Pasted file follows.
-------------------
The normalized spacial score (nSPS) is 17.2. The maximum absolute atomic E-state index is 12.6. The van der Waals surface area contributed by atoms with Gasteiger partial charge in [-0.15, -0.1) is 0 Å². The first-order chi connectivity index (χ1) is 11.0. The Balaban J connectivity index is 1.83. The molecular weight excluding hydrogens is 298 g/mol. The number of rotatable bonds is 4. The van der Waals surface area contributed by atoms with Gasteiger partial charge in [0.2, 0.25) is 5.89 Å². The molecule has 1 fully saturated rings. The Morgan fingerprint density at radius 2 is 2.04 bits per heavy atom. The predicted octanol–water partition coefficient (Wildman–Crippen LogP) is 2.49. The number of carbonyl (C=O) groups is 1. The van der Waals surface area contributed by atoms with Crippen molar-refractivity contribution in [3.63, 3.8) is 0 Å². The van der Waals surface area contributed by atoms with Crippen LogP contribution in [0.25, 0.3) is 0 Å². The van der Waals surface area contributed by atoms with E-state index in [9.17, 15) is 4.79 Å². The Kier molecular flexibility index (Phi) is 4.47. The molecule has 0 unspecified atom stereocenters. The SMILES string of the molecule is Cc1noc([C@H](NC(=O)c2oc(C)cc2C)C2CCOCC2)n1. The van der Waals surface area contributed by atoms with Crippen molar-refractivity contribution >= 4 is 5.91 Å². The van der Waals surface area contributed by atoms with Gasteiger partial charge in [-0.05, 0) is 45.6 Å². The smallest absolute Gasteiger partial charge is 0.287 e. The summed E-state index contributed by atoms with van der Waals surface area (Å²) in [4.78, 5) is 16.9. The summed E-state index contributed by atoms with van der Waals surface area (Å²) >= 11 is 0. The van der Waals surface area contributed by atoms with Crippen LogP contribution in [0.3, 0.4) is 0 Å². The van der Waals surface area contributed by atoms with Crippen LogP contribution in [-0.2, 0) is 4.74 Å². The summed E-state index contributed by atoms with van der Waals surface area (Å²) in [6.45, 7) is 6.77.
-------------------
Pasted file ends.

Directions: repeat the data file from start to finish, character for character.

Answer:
The normalized spacial score (nSPS) is 17.2. The maximum absolute atomic E-state index is 12.6. The van der Waals surface area contributed by atoms with Gasteiger partial charge in [-0.15, -0.1) is 0 Å². The first-order chi connectivity index (χ1) is 11.0. The Balaban J connectivity index is 1.83. The molecular weight excluding hydrogens is 298 g/mol. The number of rotatable bonds is 4. The van der Waals surface area contributed by atoms with Gasteiger partial charge in [0.2, 0.25) is 5.89 Å². The molecule has 1 fully saturated rings. The Morgan fingerprint density at radius 2 is 2.04 bits per heavy atom. The predicted octanol–water partition coefficient (Wildman–Crippen LogP) is 2.49. The number of carbonyl (C=O) groups is 1. The van der Waals surface area contributed by atoms with Crippen molar-refractivity contribution in [3.63, 3.8) is 0 Å². The van der Waals surface area contributed by atoms with Crippen LogP contribution in [0.25, 0.3) is 0 Å². The van der Waals surface area contributed by atoms with E-state index in [9.17, 15) is 4.79 Å². The Kier molecular flexibility index (Phi) is 4.47. The molecule has 0 unspecified atom stereocenters. The SMILES string of the molecule is Cc1noc([C@H](NC(=O)c2oc(C)cc2C)C2CCOCC2)n1. The van der Waals surface area contributed by atoms with Crippen molar-refractivity contribution >= 4 is 5.91 Å². The van der Waals surface area contributed by atoms with Gasteiger partial charge in [-0.05, 0) is 45.6 Å². The smallest absolute Gasteiger partial charge is 0.287 e. The summed E-state index contributed by atoms with van der Waals surface area (Å²) in [4.78, 5) is 16.9. The summed E-state index contributed by atoms with van der Waals surface area (Å²) >= 11 is 0. The van der Waals surface area contributed by atoms with Crippen LogP contribution in [0.3, 0.4) is 0 Å². The van der Waals surface area contributed by atoms with Crippen LogP contribution in [-0.2, 0) is 4.74 Å². The summed E-state index contributed by atoms with van der Waals surface area (Å²) in [6.45, 7) is 6.77.